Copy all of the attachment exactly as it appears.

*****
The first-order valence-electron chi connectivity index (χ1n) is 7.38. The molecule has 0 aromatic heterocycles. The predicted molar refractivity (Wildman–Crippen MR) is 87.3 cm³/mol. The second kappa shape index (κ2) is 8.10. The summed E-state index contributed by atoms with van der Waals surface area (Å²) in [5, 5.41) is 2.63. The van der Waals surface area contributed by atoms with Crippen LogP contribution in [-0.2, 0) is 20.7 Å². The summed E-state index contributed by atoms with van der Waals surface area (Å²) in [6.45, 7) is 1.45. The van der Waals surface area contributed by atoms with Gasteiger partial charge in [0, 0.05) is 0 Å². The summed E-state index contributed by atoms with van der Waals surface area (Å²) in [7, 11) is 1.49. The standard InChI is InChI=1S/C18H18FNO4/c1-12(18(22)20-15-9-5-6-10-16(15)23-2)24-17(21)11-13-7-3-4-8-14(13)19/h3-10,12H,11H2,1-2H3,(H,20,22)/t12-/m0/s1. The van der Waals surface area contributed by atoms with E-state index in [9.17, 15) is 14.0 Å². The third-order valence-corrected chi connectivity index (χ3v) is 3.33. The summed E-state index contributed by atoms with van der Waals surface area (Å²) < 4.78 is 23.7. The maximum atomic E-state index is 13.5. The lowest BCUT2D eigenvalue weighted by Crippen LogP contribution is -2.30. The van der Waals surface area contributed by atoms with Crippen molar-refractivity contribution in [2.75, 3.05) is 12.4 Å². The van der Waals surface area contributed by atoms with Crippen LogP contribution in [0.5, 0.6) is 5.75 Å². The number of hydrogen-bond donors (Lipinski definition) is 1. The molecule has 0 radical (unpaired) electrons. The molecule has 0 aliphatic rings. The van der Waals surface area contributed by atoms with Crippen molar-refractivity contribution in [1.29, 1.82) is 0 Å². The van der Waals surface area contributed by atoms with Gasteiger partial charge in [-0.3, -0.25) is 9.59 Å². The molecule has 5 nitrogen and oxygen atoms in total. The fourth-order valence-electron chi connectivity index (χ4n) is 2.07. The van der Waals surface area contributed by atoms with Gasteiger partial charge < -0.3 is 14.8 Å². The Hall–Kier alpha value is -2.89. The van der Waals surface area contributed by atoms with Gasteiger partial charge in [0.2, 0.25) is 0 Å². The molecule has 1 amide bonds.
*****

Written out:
The first-order valence-electron chi connectivity index (χ1n) is 7.38. The molecule has 0 aromatic heterocycles. The predicted molar refractivity (Wildman–Crippen MR) is 87.3 cm³/mol. The second kappa shape index (κ2) is 8.10. The summed E-state index contributed by atoms with van der Waals surface area (Å²) in [5, 5.41) is 2.63. The van der Waals surface area contributed by atoms with Crippen LogP contribution in [-0.2, 0) is 20.7 Å². The summed E-state index contributed by atoms with van der Waals surface area (Å²) in [6.45, 7) is 1.45. The van der Waals surface area contributed by atoms with Gasteiger partial charge in [0, 0.05) is 0 Å². The summed E-state index contributed by atoms with van der Waals surface area (Å²) in [7, 11) is 1.49. The standard InChI is InChI=1S/C18H18FNO4/c1-12(18(22)20-15-9-5-6-10-16(15)23-2)24-17(21)11-13-7-3-4-8-14(13)19/h3-10,12H,11H2,1-2H3,(H,20,22)/t12-/m0/s1. The van der Waals surface area contributed by atoms with E-state index in [9.17, 15) is 14.0 Å². The third-order valence-corrected chi connectivity index (χ3v) is 3.33. The summed E-state index contributed by atoms with van der Waals surface area (Å²) < 4.78 is 23.7. The maximum atomic E-state index is 13.5. The lowest BCUT2D eigenvalue weighted by Crippen LogP contribution is -2.30. The van der Waals surface area contributed by atoms with Crippen molar-refractivity contribution in [2.75, 3.05) is 12.4 Å². The van der Waals surface area contributed by atoms with Crippen LogP contribution in [0.5, 0.6) is 5.75 Å². The number of hydrogen-bond donors (Lipinski definition) is 1. The molecule has 0 radical (unpaired) electrons. The molecule has 0 aliphatic rings. The van der Waals surface area contributed by atoms with Crippen molar-refractivity contribution in [1.29, 1.82) is 0 Å². The van der Waals surface area contributed by atoms with Gasteiger partial charge in [-0.3, -0.25) is 9.59 Å². The molecule has 5 nitrogen and oxygen atoms in total. The fourth-order valence-electron chi connectivity index (χ4n) is 2.07. The van der Waals surface area contributed by atoms with Gasteiger partial charge < -0.3 is 14.8 Å². The Hall–Kier alpha value is -2.89. The van der Waals surface area contributed by atoms with Gasteiger partial charge in [0.2, 0.25) is 0 Å². The molecule has 1 amide bonds.